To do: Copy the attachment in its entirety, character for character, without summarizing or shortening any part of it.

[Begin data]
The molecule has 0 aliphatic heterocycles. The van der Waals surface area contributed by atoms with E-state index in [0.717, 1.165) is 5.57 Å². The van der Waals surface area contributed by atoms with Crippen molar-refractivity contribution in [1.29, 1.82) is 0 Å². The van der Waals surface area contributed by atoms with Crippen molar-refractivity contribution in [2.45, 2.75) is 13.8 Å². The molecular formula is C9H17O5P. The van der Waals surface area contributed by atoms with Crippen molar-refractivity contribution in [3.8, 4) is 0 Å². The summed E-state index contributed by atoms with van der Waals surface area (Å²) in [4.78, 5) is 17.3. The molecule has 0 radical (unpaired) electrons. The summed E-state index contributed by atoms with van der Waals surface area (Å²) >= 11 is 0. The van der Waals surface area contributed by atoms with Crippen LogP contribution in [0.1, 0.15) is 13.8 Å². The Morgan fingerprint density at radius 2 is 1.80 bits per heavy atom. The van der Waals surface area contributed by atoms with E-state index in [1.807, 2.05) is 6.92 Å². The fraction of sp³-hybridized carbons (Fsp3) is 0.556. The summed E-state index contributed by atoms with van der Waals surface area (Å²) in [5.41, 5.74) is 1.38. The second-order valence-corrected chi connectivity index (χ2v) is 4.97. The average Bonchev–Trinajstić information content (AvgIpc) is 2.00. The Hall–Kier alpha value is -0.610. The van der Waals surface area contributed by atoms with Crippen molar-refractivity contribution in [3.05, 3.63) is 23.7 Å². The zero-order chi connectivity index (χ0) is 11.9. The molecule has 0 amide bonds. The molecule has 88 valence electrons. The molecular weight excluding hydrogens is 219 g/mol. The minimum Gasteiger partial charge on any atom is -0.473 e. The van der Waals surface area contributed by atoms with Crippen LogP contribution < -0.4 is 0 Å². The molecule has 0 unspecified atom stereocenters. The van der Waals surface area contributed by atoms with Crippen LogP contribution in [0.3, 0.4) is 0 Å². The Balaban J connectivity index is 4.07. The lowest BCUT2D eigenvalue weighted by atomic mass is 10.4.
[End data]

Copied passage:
The molecule has 0 aliphatic heterocycles. The van der Waals surface area contributed by atoms with E-state index in [0.717, 1.165) is 5.57 Å². The van der Waals surface area contributed by atoms with Crippen molar-refractivity contribution in [1.29, 1.82) is 0 Å². The van der Waals surface area contributed by atoms with Crippen molar-refractivity contribution in [2.45, 2.75) is 13.8 Å². The molecular formula is C9H17O5P. The van der Waals surface area contributed by atoms with Crippen molar-refractivity contribution in [3.8, 4) is 0 Å². The summed E-state index contributed by atoms with van der Waals surface area (Å²) in [4.78, 5) is 17.3. The molecule has 0 radical (unpaired) electrons. The summed E-state index contributed by atoms with van der Waals surface area (Å²) >= 11 is 0. The van der Waals surface area contributed by atoms with Crippen LogP contribution in [0.1, 0.15) is 13.8 Å². The Morgan fingerprint density at radius 2 is 1.80 bits per heavy atom. The van der Waals surface area contributed by atoms with E-state index in [1.807, 2.05) is 6.92 Å². The fraction of sp³-hybridized carbons (Fsp3) is 0.556. The summed E-state index contributed by atoms with van der Waals surface area (Å²) in [5.41, 5.74) is 1.38. The second-order valence-corrected chi connectivity index (χ2v) is 4.97. The average Bonchev–Trinajstić information content (AvgIpc) is 2.00. The Hall–Kier alpha value is -0.610. The van der Waals surface area contributed by atoms with Crippen molar-refractivity contribution in [3.05, 3.63) is 23.7 Å². The zero-order chi connectivity index (χ0) is 11.9. The molecule has 0 amide bonds. The molecule has 88 valence electrons. The molecular weight excluding hydrogens is 219 g/mol. The minimum Gasteiger partial charge on any atom is -0.473 e. The van der Waals surface area contributed by atoms with Crippen LogP contribution < -0.4 is 0 Å². The molecule has 0 unspecified atom stereocenters. The van der Waals surface area contributed by atoms with Crippen LogP contribution in [0.3, 0.4) is 0 Å². The Balaban J connectivity index is 4.07. The lowest BCUT2D eigenvalue weighted by atomic mass is 10.4.